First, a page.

Folly to get new steps
Published 10:26 pm Wednesday, July 11, 2012
A historic building in Suffolk will get a new set of steps in the next few months.
Riddick’s Folly House Museum, which stands near the intersection of Main Street and Constance Road, will have its front steps rebuilt. The city, which owns the building, will pay to have the work performed.
“The steps have gone through some deterioration over the last year or so,” said Gerry Jones, director of Capital Programs and Buildings for the city.
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Jones said the city undertook some minor repairs, but a substantial shift in recent months made it apparent the steps would have to be replaced, rather than repaired.
“We decided not to continue to repair them, but to actually rebuild them,” Jones said. “We’re in the process of getting them re-engineered now, and in the next few months we’ll be taking those steps down and placing them back in proper historic context.”
The building was constructed in 1837 by Mills Riddick, who owned several plantations surrounding the town of Suffolk, as well as stakes in the Albemarle Land Company and Dismal Swamp Land Company. Locals at the time dubbed the home “Riddick’s Folly” because of its immense size.
He and his wife, Mary Taylor Riddick, had 10 children who lived to adulthood. When he died in 1844, she moved into a smaller home nearby. The home fell to her children in equal shares, but Nathaniel Riddick, purchased his siblings’ shares and moved in with his wife, Missouri. He was a lawyer and used the home for his practice until he built a separate office on the property.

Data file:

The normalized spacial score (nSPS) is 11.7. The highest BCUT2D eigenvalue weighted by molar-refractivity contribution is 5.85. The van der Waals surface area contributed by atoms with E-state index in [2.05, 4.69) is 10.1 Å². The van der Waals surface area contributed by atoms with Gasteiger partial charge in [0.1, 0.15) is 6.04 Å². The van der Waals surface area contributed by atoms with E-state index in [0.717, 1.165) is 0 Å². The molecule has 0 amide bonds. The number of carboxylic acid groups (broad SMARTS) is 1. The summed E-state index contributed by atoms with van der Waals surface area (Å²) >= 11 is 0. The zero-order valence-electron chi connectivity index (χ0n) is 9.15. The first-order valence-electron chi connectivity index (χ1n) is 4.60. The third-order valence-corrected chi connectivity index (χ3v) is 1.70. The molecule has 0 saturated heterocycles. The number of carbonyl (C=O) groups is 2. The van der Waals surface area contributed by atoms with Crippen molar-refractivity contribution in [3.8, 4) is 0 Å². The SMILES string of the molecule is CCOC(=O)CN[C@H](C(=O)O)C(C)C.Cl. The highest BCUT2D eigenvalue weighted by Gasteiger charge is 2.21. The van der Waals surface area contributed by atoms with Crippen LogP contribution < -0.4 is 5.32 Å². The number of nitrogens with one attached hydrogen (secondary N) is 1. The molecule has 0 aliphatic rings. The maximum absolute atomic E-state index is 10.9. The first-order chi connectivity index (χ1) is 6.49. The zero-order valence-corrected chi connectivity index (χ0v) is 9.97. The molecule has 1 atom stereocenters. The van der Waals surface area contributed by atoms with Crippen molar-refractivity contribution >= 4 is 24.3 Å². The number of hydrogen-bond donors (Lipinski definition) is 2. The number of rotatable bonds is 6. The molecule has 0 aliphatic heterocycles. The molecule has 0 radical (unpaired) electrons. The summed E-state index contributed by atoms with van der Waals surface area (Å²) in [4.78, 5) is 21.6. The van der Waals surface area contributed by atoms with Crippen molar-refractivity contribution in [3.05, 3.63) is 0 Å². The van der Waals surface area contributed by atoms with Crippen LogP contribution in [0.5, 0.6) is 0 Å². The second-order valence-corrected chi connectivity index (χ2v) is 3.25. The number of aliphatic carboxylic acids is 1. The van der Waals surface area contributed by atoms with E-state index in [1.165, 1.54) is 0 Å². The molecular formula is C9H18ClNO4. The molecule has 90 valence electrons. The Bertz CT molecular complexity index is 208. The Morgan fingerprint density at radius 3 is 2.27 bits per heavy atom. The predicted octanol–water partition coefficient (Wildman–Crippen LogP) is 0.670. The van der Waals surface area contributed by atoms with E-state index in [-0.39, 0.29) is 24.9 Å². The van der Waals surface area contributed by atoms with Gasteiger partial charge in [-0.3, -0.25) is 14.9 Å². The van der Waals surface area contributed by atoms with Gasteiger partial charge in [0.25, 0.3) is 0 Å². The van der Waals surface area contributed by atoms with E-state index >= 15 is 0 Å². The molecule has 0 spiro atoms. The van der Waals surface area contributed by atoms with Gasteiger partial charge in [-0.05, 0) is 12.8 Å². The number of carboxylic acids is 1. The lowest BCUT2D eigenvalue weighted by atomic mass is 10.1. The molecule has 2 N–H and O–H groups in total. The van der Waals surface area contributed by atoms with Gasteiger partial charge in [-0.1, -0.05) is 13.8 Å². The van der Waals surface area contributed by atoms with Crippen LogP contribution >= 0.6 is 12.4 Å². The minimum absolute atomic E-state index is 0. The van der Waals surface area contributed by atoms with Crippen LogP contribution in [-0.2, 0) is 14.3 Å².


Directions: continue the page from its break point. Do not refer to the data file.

Nathaniel Riddick would go on to serve in the Virginia House of Delegates and as a judge. The Union Army used the house as a headquarters during its occupation of Suffolk during the Civil War. Riddick died in 1882.
The home now serves as a repository for items related to the Riddicks, a reflection of how Suffolk was during the time period they occupied it and one of the most visible Civil War sites in Suffolk.
Lee King, curator of Riddick’s Folly, said it will be great to have the steps back. Visitors have come in through the back door while the steps have been closed off the last several months.
“It really makes the visitors think when they come up those front steps,” he said. “It’s a grand entrance into the home, compared to the back steps.”